• How do I get tested?

      If you’re sick and you think you’ve been exposed to the new coronavirus, the C.D.C. recommends that you call your healthcare provider and explain your symptoms and fears. They will decide if you need to be tested. Keep in mind that there’s a chance — because of a lack of testing kits or because you’re asymptomatic, for instance — you won’t be able to get tested.

    • How does coronavirus spread?

      It seems to spread very easily from person to person, especially in homes, hospitals and other confined spaces. The pathogen can be carried on tiny respiratory droplets that fall as they are coughed or sneezed out. It may also be transmitted when we touch a contaminated surface and then touch our face.

    • Is there a vaccine yet?

      No. Clinical trials are underway in the United States, China and Europe. But American officials and pharmaceutical executives have said that a vaccine remains at least 12 to 18 months away.

    • What makes this outbreak so different?

      Unlike the flu, there is no known treatment or vaccine, and little is known about this particular virus so far. It seems to be more lethal than the flu, but the numbers are still uncertain. And it hits the elderly and those with underlying conditions — not just those with respiratory diseases — particularly hard.

    • What if somebody in my family gets sick?

      If the family member doesn’t need hospitalization and can be cared for at home, you should help him or her with basic needs and monitor the symptoms, while also keeping as much distance as possible, according to guidelines issued by the C.D.C. If there’s space, the sick family member should stay in a separate room and use a separate bathroom. If masks are available, both the sick person and the caregiver should wear them when the caregiver enters the room. Make sure not to share any dishes or other household items and to regularly clean surfaces like counters, doorknobs, toilets and tables. Don’t forget to wash your hands frequently.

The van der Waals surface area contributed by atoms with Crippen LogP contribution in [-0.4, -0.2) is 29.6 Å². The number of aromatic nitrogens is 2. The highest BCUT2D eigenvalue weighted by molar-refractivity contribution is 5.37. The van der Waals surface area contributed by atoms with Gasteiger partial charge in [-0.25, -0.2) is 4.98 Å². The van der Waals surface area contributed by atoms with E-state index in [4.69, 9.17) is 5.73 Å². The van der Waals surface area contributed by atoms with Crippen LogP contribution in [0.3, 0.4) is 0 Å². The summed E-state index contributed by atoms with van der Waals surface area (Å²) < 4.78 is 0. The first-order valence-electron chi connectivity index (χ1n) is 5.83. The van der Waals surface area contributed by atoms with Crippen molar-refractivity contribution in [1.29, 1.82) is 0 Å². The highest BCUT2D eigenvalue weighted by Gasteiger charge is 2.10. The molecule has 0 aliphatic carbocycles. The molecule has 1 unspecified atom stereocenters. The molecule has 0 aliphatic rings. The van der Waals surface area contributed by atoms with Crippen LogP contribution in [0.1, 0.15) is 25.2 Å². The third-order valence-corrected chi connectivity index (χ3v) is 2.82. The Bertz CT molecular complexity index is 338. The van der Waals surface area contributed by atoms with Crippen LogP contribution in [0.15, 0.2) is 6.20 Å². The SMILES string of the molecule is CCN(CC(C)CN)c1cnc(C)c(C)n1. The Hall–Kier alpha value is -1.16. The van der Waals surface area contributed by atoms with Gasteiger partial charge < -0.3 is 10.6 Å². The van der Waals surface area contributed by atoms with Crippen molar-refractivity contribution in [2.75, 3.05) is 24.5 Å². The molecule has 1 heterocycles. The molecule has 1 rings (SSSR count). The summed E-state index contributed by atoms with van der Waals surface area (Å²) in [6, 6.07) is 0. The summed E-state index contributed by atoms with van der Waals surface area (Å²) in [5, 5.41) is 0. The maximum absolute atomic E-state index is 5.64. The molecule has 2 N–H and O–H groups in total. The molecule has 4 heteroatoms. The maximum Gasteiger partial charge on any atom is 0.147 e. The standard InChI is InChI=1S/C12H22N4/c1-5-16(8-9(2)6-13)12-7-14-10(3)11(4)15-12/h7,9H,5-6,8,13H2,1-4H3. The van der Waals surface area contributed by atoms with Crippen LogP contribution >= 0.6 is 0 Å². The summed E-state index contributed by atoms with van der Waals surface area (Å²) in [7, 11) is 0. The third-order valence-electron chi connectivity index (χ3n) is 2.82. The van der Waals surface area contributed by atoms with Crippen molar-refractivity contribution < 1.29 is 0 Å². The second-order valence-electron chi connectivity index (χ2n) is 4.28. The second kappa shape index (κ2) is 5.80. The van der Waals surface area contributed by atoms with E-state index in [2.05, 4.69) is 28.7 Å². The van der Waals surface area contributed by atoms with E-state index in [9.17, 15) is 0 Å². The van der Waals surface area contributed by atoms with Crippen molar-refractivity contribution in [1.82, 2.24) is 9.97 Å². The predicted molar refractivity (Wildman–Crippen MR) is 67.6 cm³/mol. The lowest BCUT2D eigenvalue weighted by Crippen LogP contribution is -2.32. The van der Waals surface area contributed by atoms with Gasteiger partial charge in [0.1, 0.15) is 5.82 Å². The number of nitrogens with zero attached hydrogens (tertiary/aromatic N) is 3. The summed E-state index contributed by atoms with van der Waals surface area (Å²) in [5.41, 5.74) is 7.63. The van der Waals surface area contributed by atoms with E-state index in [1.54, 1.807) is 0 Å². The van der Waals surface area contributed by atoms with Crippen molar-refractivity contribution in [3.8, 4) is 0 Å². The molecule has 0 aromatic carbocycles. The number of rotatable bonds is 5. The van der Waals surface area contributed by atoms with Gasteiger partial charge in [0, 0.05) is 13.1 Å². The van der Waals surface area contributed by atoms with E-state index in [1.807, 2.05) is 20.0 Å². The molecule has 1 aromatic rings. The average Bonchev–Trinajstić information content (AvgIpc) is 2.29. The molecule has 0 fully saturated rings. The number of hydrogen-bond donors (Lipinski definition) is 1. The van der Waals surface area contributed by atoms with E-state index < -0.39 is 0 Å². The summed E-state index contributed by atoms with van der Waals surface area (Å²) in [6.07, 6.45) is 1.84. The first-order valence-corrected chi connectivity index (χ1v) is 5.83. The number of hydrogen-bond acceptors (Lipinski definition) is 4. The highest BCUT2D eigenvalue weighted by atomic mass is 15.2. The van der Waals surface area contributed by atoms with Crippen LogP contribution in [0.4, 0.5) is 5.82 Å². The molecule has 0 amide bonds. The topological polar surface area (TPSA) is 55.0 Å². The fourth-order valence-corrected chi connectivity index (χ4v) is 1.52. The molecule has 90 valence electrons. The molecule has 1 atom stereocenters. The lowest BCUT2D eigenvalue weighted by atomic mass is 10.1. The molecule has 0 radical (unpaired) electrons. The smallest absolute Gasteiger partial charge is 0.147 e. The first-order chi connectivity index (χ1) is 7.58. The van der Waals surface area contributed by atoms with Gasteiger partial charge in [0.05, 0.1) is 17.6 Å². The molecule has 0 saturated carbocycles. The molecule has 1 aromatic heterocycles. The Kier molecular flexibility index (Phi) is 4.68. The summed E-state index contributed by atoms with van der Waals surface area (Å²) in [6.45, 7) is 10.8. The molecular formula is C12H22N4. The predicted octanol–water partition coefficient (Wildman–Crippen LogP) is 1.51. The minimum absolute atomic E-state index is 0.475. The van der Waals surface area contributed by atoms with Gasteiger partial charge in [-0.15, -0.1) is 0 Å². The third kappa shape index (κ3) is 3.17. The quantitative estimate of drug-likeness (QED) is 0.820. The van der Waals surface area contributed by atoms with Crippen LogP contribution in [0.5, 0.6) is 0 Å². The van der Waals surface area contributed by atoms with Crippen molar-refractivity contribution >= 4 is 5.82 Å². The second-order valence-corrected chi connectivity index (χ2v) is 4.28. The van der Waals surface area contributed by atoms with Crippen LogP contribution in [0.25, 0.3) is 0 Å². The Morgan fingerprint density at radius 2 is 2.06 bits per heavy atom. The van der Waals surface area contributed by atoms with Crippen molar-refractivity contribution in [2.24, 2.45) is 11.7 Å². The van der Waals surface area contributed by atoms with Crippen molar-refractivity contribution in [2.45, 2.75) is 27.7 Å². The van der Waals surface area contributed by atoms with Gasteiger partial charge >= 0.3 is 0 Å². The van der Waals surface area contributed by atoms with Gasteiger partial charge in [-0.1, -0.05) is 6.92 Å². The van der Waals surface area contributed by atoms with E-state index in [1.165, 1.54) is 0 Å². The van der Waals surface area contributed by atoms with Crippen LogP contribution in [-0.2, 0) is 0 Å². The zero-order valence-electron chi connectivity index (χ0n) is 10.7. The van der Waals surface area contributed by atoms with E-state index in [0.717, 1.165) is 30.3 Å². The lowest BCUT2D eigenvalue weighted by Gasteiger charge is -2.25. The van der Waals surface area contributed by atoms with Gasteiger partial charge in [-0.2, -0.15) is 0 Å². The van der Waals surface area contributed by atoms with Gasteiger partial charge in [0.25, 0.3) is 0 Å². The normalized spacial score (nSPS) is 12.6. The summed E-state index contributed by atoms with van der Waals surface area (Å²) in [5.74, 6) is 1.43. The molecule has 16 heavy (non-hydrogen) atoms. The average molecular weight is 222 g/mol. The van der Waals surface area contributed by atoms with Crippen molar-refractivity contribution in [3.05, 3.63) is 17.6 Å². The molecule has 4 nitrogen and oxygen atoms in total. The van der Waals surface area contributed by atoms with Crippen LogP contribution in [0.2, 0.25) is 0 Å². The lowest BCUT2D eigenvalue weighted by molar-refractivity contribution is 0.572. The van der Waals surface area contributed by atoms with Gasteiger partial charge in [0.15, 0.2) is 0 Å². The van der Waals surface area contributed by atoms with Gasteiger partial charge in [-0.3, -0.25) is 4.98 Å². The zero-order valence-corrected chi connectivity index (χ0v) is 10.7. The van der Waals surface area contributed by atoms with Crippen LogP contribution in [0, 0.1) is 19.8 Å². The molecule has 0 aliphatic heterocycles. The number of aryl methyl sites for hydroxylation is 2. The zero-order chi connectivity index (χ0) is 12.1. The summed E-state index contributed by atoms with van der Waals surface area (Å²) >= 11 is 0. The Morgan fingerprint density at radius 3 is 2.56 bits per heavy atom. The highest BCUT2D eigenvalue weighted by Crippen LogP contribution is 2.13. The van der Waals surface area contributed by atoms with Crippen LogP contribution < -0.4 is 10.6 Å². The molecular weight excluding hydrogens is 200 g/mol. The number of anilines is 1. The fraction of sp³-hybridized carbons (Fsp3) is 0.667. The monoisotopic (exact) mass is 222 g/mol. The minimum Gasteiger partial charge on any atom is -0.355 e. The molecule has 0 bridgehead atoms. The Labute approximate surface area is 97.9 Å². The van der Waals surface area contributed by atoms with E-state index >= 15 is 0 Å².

• Should I stock up on groceries?

      Plan two weeks of meals if possible. But people should not hoard food or supplies. Despite the empty shelves, the supply chain remains strong. And remember to wipe the handle of the grocery cart with a disinfecting wipe and wash your hands as soon as you get home.

    • Can I go to the park?

      Yes, but make sure you keep six feet of distance between you and people who don’t live in your home. Even if you just hang out in a park, rather than go for a jog or a walk, getting some fresh air, and hopefully sunshine, is a good idea.

    • Should I pull my money from the markets?

      That’s not a good idea. Even if you’re retired, having a balanced portfolio of stocks and bonds so that your money keeps up with inflation, or even grows, makes sense. But retirees may want to think about having enough cash set aside for a year’s worth of living expenses and big payments needed over the next five years.

    • What should I do with my 401(k)?

      Watching your balance go up and down can be scary. You may be wondering if you should decrease your contributions — don’t! If your employer matches any part of your contributions, make sure you’re at least saving as much as you can to get that “free money.”